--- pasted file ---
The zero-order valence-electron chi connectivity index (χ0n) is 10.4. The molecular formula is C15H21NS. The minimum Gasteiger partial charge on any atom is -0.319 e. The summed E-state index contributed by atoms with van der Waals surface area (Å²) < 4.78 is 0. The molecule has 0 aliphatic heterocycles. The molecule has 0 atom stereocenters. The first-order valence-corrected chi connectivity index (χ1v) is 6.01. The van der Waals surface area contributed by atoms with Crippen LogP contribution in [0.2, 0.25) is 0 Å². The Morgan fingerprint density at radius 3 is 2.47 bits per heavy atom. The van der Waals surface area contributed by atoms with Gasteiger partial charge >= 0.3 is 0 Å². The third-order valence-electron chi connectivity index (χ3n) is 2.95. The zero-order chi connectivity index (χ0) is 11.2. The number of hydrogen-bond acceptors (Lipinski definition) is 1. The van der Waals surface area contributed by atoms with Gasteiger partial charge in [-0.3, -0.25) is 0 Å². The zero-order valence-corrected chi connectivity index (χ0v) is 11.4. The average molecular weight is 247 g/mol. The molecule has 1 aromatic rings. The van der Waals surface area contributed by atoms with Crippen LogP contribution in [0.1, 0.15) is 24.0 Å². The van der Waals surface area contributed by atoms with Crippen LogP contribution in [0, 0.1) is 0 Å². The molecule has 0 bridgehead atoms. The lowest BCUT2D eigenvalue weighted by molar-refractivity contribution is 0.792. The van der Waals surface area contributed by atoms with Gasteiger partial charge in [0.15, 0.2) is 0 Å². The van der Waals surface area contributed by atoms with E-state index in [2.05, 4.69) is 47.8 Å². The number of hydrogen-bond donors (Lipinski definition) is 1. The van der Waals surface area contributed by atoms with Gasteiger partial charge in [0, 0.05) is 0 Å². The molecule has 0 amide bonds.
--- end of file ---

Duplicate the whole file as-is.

The zero-order valence-electron chi connectivity index (χ0n) is 10.4. The molecular formula is C15H21NS. The minimum Gasteiger partial charge on any atom is -0.319 e. The summed E-state index contributed by atoms with van der Waals surface area (Å²) < 4.78 is 0. The molecule has 0 aliphatic heterocycles. The molecule has 0 atom stereocenters. The first-order valence-corrected chi connectivity index (χ1v) is 6.01. The van der Waals surface area contributed by atoms with Crippen LogP contribution in [0.2, 0.25) is 0 Å². The Morgan fingerprint density at radius 3 is 2.47 bits per heavy atom. The van der Waals surface area contributed by atoms with Gasteiger partial charge >= 0.3 is 0 Å². The third-order valence-electron chi connectivity index (χ3n) is 2.95. The zero-order chi connectivity index (χ0) is 11.2. The number of hydrogen-bond acceptors (Lipinski definition) is 1. The van der Waals surface area contributed by atoms with Gasteiger partial charge in [-0.3, -0.25) is 0 Å². The zero-order valence-corrected chi connectivity index (χ0v) is 11.4. The average molecular weight is 247 g/mol. The molecule has 1 aromatic rings. The van der Waals surface area contributed by atoms with Crippen LogP contribution in [0.1, 0.15) is 24.0 Å². The van der Waals surface area contributed by atoms with Crippen LogP contribution in [0, 0.1) is 0 Å². The molecule has 0 bridgehead atoms. The lowest BCUT2D eigenvalue weighted by molar-refractivity contribution is 0.792. The van der Waals surface area contributed by atoms with Gasteiger partial charge in [0.15, 0.2) is 0 Å². The van der Waals surface area contributed by atoms with E-state index in [2.05, 4.69) is 47.8 Å². The number of hydrogen-bond donors (Lipinski definition) is 1. The van der Waals surface area contributed by atoms with Gasteiger partial charge in [0, 0.05) is 0 Å². The molecule has 0 amide bonds.